Two veteran anti-litter campaigners in Dover, Adeline Reidy and Peter Sherred, are applauding recent and continuing work undertaken by so many individuals, organisations and local communities to counter the increasing trend to drop litter and to deposit large items of rubbish and they are urging people not to waver in their clear up activities because the litter droppers do not give up.
They also have warm words for Dover District Council and Highways England with their agents Veolia in the exercise to clear the verges of the A2 and A20 earlier this year. The A20 was cleaned over 8 days from the Aycliffe Roundabout on the outskirts of Dover up to the Roundhill Tunnel, Folkestone, where an average of 6 men working on the road cleared 12 tonnes of litter, detritus and fly tipping! 4,980 kg of waste was cleared over 10 days duration with an average of 5 workers per day clearing the A2 as far as the Lydden lights.
The work of young carers, associated with the smART Project, is singled out for particular praise in their efforts to gather up rubbish from the beach where, sadly, people are adding to the problem of plastic and rubbish collections in the sea. Without in any way detracting from the efforts of so many civic minded people, who voluntarily clear rubbish, they are highlighting their own recent experiences and of a couple of other long term litter pickers trying to maintain some form of dignity for the town.
Long-term litter-picker, Ken Read (83), who for many years has patrolled Dover streets, spends time picking up litter in Harold St, Taswell St, and the area surrounding Dover Castle coach park, areas he regularly clears, often resulting in two full bags of rubbish being collected which, he said, is “indicative of the blatant disregard people are still showing about keeping their own environment clean”. He is sometimes told “that’s not your job”! and is of the view that social responsibility seems almost moribund now but adds “I do live in hope that more people will take up the cudgel”.
Adeline Reidy, who earlier this year was made an Honorary Freeman of the Town, has focussed on keeping the area around Castle Street and Castle Hill Road clear of rubbish having reported to Dover District Council accumulated rubbish on the corner of Dolphin Passage going into the new St James’s Shopping Centre. A settee had to be removed from Russell Street and waste disposal operatives had to remove considerable rubbish from a parking area on Castle Hill Road caused by a flat change in the area. She has applauded the many flags and flowers that decorate the streets and enhance the area.
Peter Sherred (70), a Past President of the Rotary Club of Dover in which he has been engaged in many litter pick events, has been active clearing rubbish from the roads leading into Guston and around the coach park for Dover Castle as well as Old Charlton Road. He was once asked by a member of the public “Why do you bother doing this – don’t you realise you are facing a losing battle?” Having spent considerable time one evening clearing Hangman’s Lane, Guston, and exposing a large pile of builders’ bags and other items in the process, all of which were reported to Dover District Council, within less than 24 hours he was driving down the Lane only to find 17 large and full mauve or black bags deposited at intervals along the verge he had just cleared. “This was not simply litter dropping but rubbish dumping on an industrial scale” he said, adding that the Council workforce was quick to respond to a report of these items and cleared everything away speedily. But why, ask Adeline and Peter, should they have to and why should the public have to pay for the clearance of these matters created by people deliberately and without any concern for the quality of our local environment?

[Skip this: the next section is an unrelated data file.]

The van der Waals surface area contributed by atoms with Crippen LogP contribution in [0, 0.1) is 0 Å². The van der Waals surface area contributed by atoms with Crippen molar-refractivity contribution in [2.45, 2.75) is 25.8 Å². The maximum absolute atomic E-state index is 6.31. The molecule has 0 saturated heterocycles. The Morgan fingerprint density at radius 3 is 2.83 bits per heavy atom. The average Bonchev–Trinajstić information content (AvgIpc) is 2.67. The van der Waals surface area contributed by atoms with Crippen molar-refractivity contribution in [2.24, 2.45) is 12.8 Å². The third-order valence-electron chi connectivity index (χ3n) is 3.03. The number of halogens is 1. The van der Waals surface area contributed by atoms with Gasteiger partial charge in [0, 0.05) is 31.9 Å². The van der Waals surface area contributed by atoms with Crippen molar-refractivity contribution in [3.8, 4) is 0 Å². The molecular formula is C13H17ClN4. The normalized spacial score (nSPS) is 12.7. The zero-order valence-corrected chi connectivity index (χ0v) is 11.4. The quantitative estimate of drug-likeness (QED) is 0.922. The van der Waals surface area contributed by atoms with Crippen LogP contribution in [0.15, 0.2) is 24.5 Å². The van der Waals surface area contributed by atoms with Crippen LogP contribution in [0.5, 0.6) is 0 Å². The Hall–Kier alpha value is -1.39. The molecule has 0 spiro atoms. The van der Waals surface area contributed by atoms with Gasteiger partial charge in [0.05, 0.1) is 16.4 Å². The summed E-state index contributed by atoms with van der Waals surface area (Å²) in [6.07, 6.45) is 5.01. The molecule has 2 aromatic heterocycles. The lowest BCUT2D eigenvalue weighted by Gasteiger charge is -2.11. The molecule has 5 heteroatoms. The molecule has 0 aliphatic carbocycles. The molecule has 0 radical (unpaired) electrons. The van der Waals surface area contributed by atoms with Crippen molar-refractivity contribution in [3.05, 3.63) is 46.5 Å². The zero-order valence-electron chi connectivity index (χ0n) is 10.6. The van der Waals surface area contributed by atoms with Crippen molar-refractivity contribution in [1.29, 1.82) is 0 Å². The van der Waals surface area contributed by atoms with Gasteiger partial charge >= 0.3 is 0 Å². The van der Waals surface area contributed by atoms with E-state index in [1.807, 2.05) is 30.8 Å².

Honoured by Dover Rotary Club earlier this year with a top Rotary award for his community service John Morgan (71) was active in the first months of 2018 clearing three cemeteries and areas in and around Old Charlton Road. In the early autumn of last year he assisted the Rotary Club in clearing litter from St Mary’s Primary School playing field and surrounds when, among other items, an amazing 24 vodka bottles were collected as well as sacks of other items dropped or thrown by thoughtless people in close proximity to where primary school children play.
“The trouble is” says Mrs Reidy “we seem to live in a culture where it is deemed acceptable to throw our rubbish away on the basis that ‘they will clear it up’ – whoever ‘they’ are”. She has focussed her attention on the appearance of Castle Hill Road having requested Dover District Council to have the pavements swept thoroughly on both sides of the road.
Asked what his response would be if someone else asked him why he does what he does and whether he, with others, is fighting a losing battle, Mr Sherred said “a Bill Clinton election quote, suitably amended, would seem appropriate: It’s a war, stupid, a war – and if one gives up the bad guys will win,” before adding “we all have a responsibility as stewards to safeguard the environment of the town we live in and love and thank heavens for the work of the many volunteers who routinely collect up rubbish for without their help we would be in a pretty awful state”. Both campaigners continue to urge everyone in the interests of the town to help clean up in the town, the beach and the surrounding areas and to those tempted to drop litter they have a simple message
Bag it or bin it. Do not drop it. Best of all – take it home!